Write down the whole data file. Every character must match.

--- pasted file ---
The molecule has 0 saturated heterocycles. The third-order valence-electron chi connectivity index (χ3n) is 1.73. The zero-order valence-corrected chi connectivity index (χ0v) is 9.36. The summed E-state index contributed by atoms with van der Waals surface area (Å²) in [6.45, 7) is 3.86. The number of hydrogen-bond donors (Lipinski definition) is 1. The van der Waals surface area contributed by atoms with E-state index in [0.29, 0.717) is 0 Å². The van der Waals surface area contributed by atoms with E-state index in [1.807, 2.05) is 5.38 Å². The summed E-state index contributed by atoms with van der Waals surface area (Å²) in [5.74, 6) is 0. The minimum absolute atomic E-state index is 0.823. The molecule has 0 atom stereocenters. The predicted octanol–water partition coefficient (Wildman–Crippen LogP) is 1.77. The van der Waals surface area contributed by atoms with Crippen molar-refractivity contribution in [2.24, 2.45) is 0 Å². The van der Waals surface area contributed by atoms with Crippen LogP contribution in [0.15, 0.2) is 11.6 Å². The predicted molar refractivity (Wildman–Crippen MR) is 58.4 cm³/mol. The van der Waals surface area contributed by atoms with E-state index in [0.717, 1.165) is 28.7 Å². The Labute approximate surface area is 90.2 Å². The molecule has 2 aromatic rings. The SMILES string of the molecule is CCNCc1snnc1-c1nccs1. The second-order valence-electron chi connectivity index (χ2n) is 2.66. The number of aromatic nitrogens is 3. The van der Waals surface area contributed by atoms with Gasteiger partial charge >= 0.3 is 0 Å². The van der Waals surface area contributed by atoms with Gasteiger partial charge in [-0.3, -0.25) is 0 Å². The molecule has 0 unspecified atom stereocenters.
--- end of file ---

The molecule has 0 saturated heterocycles. The third-order valence-electron chi connectivity index (χ3n) is 1.73. The zero-order valence-corrected chi connectivity index (χ0v) is 9.36. The summed E-state index contributed by atoms with van der Waals surface area (Å²) in [6.45, 7) is 3.86. The number of hydrogen-bond donors (Lipinski definition) is 1. The van der Waals surface area contributed by atoms with E-state index in [0.29, 0.717) is 0 Å². The van der Waals surface area contributed by atoms with E-state index in [1.807, 2.05) is 5.38 Å². The summed E-state index contributed by atoms with van der Waals surface area (Å²) in [5.74, 6) is 0. The minimum absolute atomic E-state index is 0.823. The molecule has 0 atom stereocenters. The predicted octanol–water partition coefficient (Wildman–Crippen LogP) is 1.77. The van der Waals surface area contributed by atoms with Crippen molar-refractivity contribution in [2.24, 2.45) is 0 Å². The van der Waals surface area contributed by atoms with Crippen LogP contribution in [0.15, 0.2) is 11.6 Å². The predicted molar refractivity (Wildman–Crippen MR) is 58.4 cm³/mol. The van der Waals surface area contributed by atoms with E-state index in [0.717, 1.165) is 28.7 Å². The Labute approximate surface area is 90.2 Å². The molecule has 2 aromatic rings. The SMILES string of the molecule is CCNCc1snnc1-c1nccs1. The second-order valence-electron chi connectivity index (χ2n) is 2.66. The number of aromatic nitrogens is 3. The van der Waals surface area contributed by atoms with Gasteiger partial charge >= 0.3 is 0 Å². The van der Waals surface area contributed by atoms with Gasteiger partial charge in [-0.3, -0.25) is 0 Å². The molecule has 0 unspecified atom stereocenters.